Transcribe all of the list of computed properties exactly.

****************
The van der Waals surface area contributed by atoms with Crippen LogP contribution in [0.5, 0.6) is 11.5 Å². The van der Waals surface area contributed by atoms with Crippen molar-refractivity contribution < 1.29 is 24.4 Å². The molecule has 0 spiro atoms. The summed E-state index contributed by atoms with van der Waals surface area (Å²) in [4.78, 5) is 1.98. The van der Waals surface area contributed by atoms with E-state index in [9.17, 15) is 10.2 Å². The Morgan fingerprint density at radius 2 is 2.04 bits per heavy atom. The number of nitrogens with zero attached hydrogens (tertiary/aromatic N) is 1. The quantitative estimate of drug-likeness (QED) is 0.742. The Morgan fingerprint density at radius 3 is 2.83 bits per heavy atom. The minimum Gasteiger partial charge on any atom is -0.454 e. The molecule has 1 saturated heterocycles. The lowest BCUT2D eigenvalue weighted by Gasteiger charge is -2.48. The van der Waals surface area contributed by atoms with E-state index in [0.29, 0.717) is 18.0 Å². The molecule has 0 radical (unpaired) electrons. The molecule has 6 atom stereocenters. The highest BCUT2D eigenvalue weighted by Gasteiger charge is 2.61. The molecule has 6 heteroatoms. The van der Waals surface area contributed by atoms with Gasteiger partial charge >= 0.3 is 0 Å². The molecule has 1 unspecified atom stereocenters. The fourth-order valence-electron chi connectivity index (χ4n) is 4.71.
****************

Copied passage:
The van der Waals surface area contributed by atoms with Crippen LogP contribution in [0.5, 0.6) is 11.5 Å². The van der Waals surface area contributed by atoms with Crippen molar-refractivity contribution < 1.29 is 24.4 Å². The molecule has 0 spiro atoms. The summed E-state index contributed by atoms with van der Waals surface area (Å²) in [4.78, 5) is 1.98. The van der Waals surface area contributed by atoms with E-state index in [9.17, 15) is 10.2 Å². The Morgan fingerprint density at radius 2 is 2.04 bits per heavy atom. The number of nitrogens with zero attached hydrogens (tertiary/aromatic N) is 1. The quantitative estimate of drug-likeness (QED) is 0.742. The Morgan fingerprint density at radius 3 is 2.83 bits per heavy atom. The minimum Gasteiger partial charge on any atom is -0.454 e. The molecule has 1 saturated heterocycles. The lowest BCUT2D eigenvalue weighted by Gasteiger charge is -2.48. The van der Waals surface area contributed by atoms with E-state index in [0.29, 0.717) is 18.0 Å². The molecule has 0 radical (unpaired) electrons. The molecule has 6 atom stereocenters. The highest BCUT2D eigenvalue weighted by Gasteiger charge is 2.61. The molecule has 6 heteroatoms. The van der Waals surface area contributed by atoms with Gasteiger partial charge >= 0.3 is 0 Å². The molecule has 1 unspecified atom stereocenters. The fourth-order valence-electron chi connectivity index (χ4n) is 4.71.